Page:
Why We Should All Practice Reckless Optimism

Why We Should All Practice Reckless Optimism

A philosophy created by YouTuber Hannah Hart
644
views

If you have ever watched the YouTuber, Hannah Hart you will know a little bit about what I mean when I say we should all “Practice reckless optimism.” Hart describes the concept of reckless optimism as “...the idea that it’s hip and cool to hope for the best and try your hardest, even though the odds might be against you.” As I’ve watched more of the Hart YouTube channel this week she’s had me thinking more about what it means to try your hardest, what social justice really means, how important it is to be yourself and how to look on the bright side of things.

Reckless optimism is something that I have decided to take into my life and adopt as one of my values and practices. Sometimes bad things happen, sometimes things don’t work out exactly as you have planned and sometimes everything you imagined something to be falls flat. Stuff happens. I tend to have trouble adjusting to change, which is something I acknowledge. Right now, I am going a larger period of change than I am used to and I have found that “practicing reckless optimism” has really helped me to begin to get through the rough patch.

To me, “reckless optimism” means appreciating what you have, seeing opportunities where before you might have only seen a downside and taking chances. As a philosophy, reckless optimism fosters growth and change which is something that I know I need in my life, as I believe many of you may need as well. While some people might dismiss this philosophy as achievable because “Blanket optimism can be perceived as such a naive thing,” but reckless optimism is different from optimism in general. The difference is in that while you need to truly believe everything will be OK and you have to have faith in that believe, you also have to put a certain amount of effort into that optimism and ensuring the outcome. Bad things happen, it doesn’t mean it’s the end of the world and things will look up eventually. And that’s what reckless optimism is all about.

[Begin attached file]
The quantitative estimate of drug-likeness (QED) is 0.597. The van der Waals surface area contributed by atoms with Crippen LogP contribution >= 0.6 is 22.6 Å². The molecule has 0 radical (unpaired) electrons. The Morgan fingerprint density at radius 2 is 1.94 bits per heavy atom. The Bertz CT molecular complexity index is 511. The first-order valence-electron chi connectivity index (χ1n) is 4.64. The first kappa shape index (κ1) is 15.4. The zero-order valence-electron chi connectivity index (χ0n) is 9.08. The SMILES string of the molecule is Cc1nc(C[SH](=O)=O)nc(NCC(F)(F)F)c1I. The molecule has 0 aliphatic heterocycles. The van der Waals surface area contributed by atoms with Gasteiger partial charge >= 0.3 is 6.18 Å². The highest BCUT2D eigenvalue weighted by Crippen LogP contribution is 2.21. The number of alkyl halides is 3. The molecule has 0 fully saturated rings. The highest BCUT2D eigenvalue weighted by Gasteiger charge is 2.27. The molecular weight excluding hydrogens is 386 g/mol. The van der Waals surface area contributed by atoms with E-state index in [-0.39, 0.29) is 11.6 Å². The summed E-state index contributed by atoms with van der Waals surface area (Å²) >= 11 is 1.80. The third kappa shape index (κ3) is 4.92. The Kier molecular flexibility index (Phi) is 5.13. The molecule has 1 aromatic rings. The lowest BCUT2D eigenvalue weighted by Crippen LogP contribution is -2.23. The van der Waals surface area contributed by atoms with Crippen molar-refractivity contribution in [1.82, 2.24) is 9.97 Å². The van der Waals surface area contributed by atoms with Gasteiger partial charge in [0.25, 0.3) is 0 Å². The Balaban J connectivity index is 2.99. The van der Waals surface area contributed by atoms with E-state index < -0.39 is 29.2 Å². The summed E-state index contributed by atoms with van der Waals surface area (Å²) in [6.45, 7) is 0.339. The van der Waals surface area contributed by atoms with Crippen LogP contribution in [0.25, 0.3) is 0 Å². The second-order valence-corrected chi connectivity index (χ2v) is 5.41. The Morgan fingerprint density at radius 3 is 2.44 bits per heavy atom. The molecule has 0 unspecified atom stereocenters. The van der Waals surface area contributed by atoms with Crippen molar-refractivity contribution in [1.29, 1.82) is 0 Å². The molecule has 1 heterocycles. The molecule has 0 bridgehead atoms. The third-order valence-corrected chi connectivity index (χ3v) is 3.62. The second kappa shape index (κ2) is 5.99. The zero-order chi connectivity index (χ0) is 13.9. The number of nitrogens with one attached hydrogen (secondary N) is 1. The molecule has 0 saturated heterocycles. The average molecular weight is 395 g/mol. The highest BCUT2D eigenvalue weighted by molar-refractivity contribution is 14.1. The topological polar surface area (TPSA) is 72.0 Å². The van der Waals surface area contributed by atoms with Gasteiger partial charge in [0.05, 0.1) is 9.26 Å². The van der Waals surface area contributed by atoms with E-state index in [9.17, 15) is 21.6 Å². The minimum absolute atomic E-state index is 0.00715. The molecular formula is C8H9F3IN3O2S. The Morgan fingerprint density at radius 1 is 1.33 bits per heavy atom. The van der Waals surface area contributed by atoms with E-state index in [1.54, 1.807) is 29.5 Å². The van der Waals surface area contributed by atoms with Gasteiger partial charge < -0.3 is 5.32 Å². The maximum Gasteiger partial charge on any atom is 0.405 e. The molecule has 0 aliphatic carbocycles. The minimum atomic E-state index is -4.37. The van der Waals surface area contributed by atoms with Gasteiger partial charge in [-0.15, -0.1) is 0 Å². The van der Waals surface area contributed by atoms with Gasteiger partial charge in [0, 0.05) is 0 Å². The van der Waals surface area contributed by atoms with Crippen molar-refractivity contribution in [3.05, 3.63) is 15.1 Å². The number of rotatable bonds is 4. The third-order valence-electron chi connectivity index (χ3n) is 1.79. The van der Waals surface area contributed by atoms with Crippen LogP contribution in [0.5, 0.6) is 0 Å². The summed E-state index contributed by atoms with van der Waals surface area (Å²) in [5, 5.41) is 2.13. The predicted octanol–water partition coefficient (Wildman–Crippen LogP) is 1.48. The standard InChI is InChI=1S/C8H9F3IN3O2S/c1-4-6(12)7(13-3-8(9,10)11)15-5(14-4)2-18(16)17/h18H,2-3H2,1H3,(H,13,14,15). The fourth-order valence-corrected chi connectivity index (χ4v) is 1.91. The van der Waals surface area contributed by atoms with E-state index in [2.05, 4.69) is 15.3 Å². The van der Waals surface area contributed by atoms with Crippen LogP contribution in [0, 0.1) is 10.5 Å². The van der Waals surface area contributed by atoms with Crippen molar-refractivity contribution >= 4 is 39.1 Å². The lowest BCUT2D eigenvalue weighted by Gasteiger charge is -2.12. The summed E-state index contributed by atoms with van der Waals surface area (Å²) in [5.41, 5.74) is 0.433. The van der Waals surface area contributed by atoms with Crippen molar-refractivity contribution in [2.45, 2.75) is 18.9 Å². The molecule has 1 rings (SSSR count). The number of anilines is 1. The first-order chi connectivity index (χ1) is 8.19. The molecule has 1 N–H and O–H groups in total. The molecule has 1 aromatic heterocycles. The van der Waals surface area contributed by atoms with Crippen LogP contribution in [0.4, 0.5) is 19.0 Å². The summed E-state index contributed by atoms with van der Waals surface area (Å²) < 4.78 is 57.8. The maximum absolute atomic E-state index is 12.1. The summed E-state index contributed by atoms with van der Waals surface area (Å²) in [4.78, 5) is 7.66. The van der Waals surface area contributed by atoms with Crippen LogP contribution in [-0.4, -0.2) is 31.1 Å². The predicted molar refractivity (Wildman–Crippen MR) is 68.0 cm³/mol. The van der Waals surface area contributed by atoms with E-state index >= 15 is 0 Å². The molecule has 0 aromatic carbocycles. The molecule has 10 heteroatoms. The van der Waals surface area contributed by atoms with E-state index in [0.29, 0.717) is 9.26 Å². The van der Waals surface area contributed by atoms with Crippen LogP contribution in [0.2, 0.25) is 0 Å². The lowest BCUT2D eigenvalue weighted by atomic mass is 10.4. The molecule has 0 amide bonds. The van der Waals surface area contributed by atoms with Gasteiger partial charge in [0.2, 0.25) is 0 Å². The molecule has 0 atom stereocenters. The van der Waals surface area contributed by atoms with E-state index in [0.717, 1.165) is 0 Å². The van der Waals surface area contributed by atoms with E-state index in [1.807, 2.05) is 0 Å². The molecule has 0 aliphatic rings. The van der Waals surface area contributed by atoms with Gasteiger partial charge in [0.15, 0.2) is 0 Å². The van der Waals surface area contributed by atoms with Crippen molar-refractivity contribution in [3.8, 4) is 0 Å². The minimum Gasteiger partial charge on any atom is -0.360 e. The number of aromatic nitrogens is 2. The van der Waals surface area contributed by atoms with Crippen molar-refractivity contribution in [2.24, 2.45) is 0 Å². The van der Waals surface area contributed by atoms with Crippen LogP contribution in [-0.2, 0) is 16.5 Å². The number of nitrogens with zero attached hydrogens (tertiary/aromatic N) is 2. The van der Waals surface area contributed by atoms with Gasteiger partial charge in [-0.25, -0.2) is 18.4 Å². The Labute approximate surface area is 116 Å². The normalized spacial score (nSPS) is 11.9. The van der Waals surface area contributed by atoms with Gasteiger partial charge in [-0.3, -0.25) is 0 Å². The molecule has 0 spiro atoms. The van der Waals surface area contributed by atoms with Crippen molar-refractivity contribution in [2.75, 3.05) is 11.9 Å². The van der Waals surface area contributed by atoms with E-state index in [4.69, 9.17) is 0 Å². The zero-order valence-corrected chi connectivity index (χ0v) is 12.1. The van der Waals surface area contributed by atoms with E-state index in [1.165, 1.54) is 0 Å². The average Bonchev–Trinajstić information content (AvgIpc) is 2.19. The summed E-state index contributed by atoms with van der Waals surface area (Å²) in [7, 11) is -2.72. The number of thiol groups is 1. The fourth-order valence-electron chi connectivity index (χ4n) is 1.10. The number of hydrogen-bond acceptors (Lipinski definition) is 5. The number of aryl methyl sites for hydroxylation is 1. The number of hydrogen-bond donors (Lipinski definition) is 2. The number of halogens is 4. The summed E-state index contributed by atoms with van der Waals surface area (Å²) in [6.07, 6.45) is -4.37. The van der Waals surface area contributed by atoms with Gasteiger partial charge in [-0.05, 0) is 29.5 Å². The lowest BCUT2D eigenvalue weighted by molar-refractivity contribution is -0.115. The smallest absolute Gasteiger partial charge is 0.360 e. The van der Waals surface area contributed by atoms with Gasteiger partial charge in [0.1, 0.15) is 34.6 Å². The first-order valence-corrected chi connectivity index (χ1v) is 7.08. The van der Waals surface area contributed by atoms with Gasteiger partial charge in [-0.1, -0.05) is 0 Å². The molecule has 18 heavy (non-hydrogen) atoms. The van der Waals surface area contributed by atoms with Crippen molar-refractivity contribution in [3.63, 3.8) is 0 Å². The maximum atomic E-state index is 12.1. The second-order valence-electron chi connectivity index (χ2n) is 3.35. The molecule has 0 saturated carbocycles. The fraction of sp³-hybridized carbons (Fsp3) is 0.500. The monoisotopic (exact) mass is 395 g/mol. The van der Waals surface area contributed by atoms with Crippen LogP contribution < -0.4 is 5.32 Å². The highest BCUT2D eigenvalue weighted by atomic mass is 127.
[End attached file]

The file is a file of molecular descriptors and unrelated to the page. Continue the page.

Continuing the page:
Cover Image Credit: Hannah Purtymun

Popular Right Now

Dear Shondaland, You Made A Mistake Because April Kepner Deserves Better

"April Kepner... you're not average"
192888
views

I'll admit from the first time we were introduced to April in Season 6, I didn't like her so much. I mean we hated the "Mercy Westers" in the first place, so how could we see the potential in the annoying, know-it-all resident that was trying to compete with our beloved Lexie Grey.

But then, we saw her come face-to-face with a killer and thought maybe she had potential.


We then saw her surprise everyone when she proved to be the next trauma surgeon in the making and we were intrigued.

Notice how none of these stories had anything to do with Jackson Avery. Not that we didn't love her with Jackson, but for whatever reason you've chosen to end their very popular relationship. Suddenly, you think that April is not worth further exploration but you've forgotten one simple thing. We fell in love with her before "Japril" was ever in the picture.

We love her because her story was unlike the others and she had one of the best character developments on the show. She wasn't damaged like Meredith Grey or Alex Karev who have been on their journey to become all whole and healed, but she still had to fight hard to be taken seriously. Her story has so much potential for future development, but you've decided to throw it all away for "creative reasons."

I'm sorry, but there's nothing creative about doing the exact same thing you've done to all the other characters who have left the show. We've endured the loss of many beloved characters when you chose to write off George, Henry, Mark, and Lexie. We even took it when you did the unthinkable and wrote McDreamy out of the show - killing off one half of the leading couple. (WHO DOES THAT???)

But April Kepner? Are you kidding me?

She may no longer be with Jackson, but she was so much more than half of Japril. While most of us hate that Jackson and April are over, we probably could have dealt with it if April was still on the show. Now they're done and you think there aren't any more stories to tell about her character. Why? Because she'll just get in the way of Jackson and Maggie?

How could you not see that she was way more than Jackson's love interest?